The St. Lawrence Seaway Management Corporation (SLSMC) announced that Oakville based Dufferin Construction has been awarded a contract to replace a series of ship tie-up walls on the Welland Canal. The contract, which entails the removal of the present timber tie-up walls and the construction of new tie-up walls using steel and concrete, is valued at $86 million. The balance of the funding envelope is dedicated to engineering, the purchase of various supplies, and inspection activity.

The tie-up walls to be replaced are located alongside Lock 1 (in the vicinity of Lakeshore Road), Lock 2 (in the vicinity of Carlton Street) and Lock 3 (in the vicinity of the St. Catharines Museum). The work will take place over the next four years, and is slated to begin in early October of this year and conclude in the spring of 2017.

To permit the construction work to proceed, portions of the Welland Canal Parkway Trail (WCPT) that runs alongside the tie-up walls will be closed for periods of time. In addition, portions of the Welland Canals Parkway (commonly referred to as “Canal Road”) will also be closed for periods of time. Signs will be erected along the Canal, to keep the public informed about the activity and the resulting detours.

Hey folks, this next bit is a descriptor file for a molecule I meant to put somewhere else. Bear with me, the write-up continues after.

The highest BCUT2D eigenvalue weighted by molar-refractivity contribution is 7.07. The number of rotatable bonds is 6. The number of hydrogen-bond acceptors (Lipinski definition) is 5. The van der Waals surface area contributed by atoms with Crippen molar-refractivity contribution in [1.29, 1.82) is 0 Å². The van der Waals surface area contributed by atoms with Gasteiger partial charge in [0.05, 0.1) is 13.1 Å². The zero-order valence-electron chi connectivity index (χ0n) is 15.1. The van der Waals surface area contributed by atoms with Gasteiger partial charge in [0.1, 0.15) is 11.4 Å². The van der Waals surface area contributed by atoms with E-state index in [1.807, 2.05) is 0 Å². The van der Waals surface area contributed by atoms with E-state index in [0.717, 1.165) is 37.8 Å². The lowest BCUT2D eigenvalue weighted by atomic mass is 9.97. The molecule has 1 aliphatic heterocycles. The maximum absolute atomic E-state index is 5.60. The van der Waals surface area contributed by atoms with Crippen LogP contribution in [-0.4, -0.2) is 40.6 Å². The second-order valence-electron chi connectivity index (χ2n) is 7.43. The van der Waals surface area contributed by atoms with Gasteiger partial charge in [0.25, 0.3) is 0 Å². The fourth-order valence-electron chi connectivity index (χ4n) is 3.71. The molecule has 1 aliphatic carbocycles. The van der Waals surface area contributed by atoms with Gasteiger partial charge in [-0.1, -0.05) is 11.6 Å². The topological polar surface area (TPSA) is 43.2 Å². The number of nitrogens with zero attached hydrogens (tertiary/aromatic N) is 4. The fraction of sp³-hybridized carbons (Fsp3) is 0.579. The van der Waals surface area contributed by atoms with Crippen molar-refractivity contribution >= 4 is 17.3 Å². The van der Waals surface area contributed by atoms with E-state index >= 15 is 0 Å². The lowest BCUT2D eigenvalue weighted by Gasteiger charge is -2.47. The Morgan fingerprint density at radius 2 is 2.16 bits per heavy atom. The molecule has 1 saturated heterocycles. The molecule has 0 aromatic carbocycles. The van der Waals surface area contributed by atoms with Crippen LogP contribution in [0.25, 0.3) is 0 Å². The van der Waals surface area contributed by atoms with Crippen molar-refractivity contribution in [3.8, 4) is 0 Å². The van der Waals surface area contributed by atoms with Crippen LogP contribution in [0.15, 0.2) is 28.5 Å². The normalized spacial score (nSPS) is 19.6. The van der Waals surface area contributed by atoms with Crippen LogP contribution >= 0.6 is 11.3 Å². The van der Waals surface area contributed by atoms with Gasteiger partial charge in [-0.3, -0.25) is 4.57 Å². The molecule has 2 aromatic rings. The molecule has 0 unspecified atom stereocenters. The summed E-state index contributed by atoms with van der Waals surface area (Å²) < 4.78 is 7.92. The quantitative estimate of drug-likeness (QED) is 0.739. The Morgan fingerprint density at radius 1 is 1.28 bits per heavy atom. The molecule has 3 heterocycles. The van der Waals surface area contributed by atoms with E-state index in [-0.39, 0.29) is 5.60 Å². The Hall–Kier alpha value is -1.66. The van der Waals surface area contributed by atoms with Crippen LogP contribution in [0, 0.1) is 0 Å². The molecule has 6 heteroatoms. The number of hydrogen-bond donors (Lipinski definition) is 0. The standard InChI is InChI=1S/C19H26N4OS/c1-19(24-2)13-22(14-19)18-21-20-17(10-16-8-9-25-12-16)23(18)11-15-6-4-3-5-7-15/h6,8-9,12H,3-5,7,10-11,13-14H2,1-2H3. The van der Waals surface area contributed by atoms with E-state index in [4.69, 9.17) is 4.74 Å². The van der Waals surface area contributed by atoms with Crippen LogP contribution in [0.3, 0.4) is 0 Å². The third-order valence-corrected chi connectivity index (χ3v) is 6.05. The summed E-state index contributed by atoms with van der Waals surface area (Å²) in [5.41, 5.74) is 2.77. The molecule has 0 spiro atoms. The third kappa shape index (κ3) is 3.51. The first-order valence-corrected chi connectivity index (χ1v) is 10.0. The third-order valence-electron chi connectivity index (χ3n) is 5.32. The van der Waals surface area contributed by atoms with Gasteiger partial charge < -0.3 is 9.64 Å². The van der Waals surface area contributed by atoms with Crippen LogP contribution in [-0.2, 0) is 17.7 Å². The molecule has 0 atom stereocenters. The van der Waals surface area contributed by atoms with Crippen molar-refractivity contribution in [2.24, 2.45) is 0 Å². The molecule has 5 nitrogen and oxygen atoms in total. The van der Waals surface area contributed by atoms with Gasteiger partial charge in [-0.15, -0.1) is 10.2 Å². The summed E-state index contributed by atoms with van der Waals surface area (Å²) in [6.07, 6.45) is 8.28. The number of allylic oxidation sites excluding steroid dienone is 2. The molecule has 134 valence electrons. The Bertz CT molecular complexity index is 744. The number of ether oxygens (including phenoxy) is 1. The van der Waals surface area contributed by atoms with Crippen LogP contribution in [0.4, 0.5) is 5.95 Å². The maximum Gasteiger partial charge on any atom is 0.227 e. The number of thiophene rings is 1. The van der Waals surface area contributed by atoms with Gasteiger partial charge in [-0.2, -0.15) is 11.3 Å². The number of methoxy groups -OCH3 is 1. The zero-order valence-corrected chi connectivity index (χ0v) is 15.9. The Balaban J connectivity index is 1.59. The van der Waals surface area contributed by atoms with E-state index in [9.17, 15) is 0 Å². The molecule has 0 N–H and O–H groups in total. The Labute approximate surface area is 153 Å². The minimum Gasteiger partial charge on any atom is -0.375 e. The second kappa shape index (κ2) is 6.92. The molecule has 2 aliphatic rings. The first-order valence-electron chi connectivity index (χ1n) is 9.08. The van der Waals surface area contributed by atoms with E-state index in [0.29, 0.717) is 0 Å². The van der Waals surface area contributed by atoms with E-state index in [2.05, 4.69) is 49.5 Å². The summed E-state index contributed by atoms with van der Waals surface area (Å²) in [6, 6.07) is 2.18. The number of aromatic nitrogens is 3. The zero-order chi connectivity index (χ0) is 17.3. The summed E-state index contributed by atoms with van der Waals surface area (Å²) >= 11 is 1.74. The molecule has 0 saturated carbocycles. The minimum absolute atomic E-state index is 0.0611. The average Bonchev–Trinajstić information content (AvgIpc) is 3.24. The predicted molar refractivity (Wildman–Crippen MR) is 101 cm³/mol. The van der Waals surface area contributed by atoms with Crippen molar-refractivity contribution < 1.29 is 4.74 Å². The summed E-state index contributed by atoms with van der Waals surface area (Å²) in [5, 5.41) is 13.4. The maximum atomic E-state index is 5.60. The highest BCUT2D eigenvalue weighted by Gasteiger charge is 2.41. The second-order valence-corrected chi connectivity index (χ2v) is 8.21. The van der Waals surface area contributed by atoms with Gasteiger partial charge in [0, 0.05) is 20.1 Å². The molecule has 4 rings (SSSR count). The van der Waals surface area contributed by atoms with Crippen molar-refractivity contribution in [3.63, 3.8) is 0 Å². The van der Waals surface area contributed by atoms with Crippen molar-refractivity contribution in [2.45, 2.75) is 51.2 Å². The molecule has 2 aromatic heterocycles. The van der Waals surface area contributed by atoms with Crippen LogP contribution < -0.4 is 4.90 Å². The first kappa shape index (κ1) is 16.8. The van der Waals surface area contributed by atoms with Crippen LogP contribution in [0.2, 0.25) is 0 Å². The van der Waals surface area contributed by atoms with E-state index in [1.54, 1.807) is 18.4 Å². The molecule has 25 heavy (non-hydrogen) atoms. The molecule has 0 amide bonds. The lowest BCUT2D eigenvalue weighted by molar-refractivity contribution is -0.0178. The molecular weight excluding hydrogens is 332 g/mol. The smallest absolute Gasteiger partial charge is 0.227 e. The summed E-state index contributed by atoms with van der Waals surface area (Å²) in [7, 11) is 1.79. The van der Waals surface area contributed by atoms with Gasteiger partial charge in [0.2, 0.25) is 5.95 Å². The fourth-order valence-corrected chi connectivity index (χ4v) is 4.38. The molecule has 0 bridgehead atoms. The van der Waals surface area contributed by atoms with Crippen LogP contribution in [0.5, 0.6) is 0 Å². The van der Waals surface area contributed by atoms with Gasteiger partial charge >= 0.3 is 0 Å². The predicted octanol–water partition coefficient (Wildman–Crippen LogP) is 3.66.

Under the current outlook, the project will not impact the flow of traffic crossing any of the bridges that span the Welland Canal.

The rebuilding of the tie-up walls is one component of a $395 million asset renewal program that SLSMC is undertaking over the next five years to ensure the continued reliability of the Seaway.

Seaway volumes down

Separately, SLSMC reported traffic for the current year to August 31. On a year-to-date base, all categories registered cargo losses, except for liquid bulk, which registered a 5.8-per-cent increase to 2.1 million tonnes. Shipments of general cargo suffered the most, down by 16.5 per cent, followed by shipments of iron ore, which were down by 15.0 per cent. Overall shipments were down by 9.2 per cent from 21.3 million tonnes in 2012 to 19.3 million tonnes during the comparable period in 2013. Volumes in the Montreal to Lake Ontario section declined by 14.4 per cent to 14.5 million tonnes, while volumes in the Welland Canada section declined by 4.2 per cent to 16.0 million tonnes.